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On the move
Rutgers looks toward pre-eminence in transportation research

Archived article from Nov 1, 2004

By Ashanti M. Alvarez  



Credit: Nick Romanenko
Ali Maher, director of the Center for
Advanced Infrastructure and
Transportation, left, and Martin Robins,
director of the Alan M. Voorhees
Transportation Center, stand at the
crossroads of Route 18 and the NJ
Transit Northeast Corridor rail - two of
the most heavily traveled transportation
lines in central New Jersey. Their new
partnership seeks multidisciplinary
solutions to the state's transportation
woes.

A bump-free ride down the interstate, a gasoline-free car and a smooth evacuation plan in the event of a major attack on a transportation hub are just some of the fruits that university officials anticipate from a new, ambitious partnership between two transportation research centers.

The directors of the Alan M. Voorhees Transportation Center and the Center for Advanced Infrastructure and Transportation joined forces in July to form the Transportation Coordinating Council – the collaborative body within the university that plans to make Rutgers one of the nation’s premier centers of transportation research, service and policy, as well as launch the school to the ranks of the top research universities in the country.

“The goal is to make Rutgers truly the transportation university, said President Richard L. McCormick, “the university where the best and the most comprehensive research, education, training and service to our community occurs in the broad spectrum of transportation.”

Transportation is central to the lives of most New Jersey residents and the lifeline of the state’s economy in several ways. “It immediately impacts the quality of life, like when you get cut off or stuck in traffic jams because of congestion,” said Ali Maher, director of CAIT. “Its impact on the environment immediately affects the quality of life – the air, the water, the soil, everything.” Maher also pointed out that about $100 billion worth of goods passes through the ports and harbors each year, generating a need for a large labor force. “The safety and security of our transportation systems are crucial to make all these economic activities move forward,” Maher said.

“The new alliance has enormous promise for organizing disparate Rutgers expertise to develop multidisciplinary assistance to government agencies and regional businesses,” said Martin Robins, director of the Voorhees Center, a unit of the Edward J. Bloustein School of Planning and Public Policy. Some early benefits of the partnership are CAIT-developed software that simulates the evacuation of transportation and medical facilities and is offered through training at Voorhees; assisting ports in alleviating congestion problems; and supplying technology support to the state’s Intelligent Transportation System that will provide guidance to motorists. Both centers had programs on developing hydrogen fuel cells for batteries as an alternative fuel for automobiles and are pooling their resources. They are working together on freight movement policy and engineering. And CAIT and Voorhees are developing a Web site together where people can pose questions and receive answers about moving hazardous materials.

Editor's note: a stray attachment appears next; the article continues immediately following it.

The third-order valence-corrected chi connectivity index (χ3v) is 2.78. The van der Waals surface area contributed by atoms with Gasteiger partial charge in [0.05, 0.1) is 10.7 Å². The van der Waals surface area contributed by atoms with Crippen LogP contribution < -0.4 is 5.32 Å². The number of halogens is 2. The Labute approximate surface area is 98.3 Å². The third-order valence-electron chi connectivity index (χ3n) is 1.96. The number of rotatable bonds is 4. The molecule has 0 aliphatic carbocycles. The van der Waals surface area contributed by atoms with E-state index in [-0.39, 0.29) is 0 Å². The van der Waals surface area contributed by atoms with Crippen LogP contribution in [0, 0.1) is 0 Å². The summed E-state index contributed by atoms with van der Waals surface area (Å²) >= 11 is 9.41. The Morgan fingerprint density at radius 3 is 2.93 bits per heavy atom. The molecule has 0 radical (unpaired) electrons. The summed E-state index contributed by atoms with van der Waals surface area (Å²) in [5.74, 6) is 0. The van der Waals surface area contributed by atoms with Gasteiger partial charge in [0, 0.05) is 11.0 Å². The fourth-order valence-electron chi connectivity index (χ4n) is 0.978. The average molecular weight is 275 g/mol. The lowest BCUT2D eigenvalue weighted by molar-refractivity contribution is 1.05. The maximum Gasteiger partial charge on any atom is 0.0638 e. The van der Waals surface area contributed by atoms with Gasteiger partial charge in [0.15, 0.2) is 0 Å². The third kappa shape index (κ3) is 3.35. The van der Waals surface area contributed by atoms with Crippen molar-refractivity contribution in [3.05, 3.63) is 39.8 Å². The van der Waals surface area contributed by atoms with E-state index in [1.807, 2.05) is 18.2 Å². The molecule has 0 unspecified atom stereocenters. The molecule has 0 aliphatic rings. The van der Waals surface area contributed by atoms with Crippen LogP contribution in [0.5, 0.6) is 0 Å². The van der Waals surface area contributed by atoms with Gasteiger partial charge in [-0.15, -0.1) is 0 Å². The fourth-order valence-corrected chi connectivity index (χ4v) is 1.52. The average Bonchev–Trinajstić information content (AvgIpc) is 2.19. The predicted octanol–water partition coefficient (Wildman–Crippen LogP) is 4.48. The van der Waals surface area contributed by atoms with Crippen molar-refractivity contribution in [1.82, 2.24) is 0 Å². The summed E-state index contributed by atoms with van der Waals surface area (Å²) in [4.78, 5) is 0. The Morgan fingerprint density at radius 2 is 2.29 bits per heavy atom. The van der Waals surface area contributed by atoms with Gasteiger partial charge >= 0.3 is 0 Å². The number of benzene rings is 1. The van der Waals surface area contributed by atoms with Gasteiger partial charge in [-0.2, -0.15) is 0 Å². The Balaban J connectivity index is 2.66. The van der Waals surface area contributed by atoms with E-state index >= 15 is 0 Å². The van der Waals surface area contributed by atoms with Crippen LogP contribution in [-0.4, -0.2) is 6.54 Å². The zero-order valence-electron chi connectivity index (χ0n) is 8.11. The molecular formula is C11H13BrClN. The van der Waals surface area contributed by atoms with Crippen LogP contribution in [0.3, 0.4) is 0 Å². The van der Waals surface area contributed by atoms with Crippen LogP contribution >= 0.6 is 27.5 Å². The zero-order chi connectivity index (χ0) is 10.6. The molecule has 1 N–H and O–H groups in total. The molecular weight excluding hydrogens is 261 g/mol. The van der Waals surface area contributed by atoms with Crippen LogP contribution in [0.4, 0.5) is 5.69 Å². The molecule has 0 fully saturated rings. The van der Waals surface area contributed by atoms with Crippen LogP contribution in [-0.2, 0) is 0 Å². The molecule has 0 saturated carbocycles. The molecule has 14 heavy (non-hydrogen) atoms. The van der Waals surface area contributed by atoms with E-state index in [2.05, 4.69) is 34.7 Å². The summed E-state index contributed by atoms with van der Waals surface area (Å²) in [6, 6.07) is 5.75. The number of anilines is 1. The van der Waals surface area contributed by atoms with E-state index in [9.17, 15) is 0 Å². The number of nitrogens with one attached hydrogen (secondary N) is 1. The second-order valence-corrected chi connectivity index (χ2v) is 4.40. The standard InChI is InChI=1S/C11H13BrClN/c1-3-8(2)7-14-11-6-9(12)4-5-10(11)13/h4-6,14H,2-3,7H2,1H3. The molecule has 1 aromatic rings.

The partnership and pooling of resources grew out of old-fashioned schmoozing. A dinner with local transportation leaders and a lunch with President Richard L. McCormick and Gov. James E. McGreevey gave birth to the idea of the Transportation Coordinating Council, Robins said. After that body met in July, VTC and CAIT joined forces. The Rutgers Business School’s Center for Supply Chain Management in Newark will work with both centers on matters concerning inventory, movement and distribution using transportation, Robins said.

In addition to uniting the work of the VTC and CAIT, the university will push for deeper ties to federal agencies, which are seeking more multidisciplinary research and projects. “Rutgers is already a national leader in transportation research,” said Francine Newsome Pfeiffer, director of the Office of Federal Relations. The federal Department of Transportation already supports CAIT and the Voorhees Center’s National Transit Institute (NTI). “The effort being led by Ali and Martin are sure to bolster the university’s transportation capabilities even further. Federal and state agencies already look to Rutgers to help address many real-world challenges facing our nation’s roads, rails and ports. Closer collaboration among the university’s experts will make Rutgers more effective than ever in that effort.”

continued...

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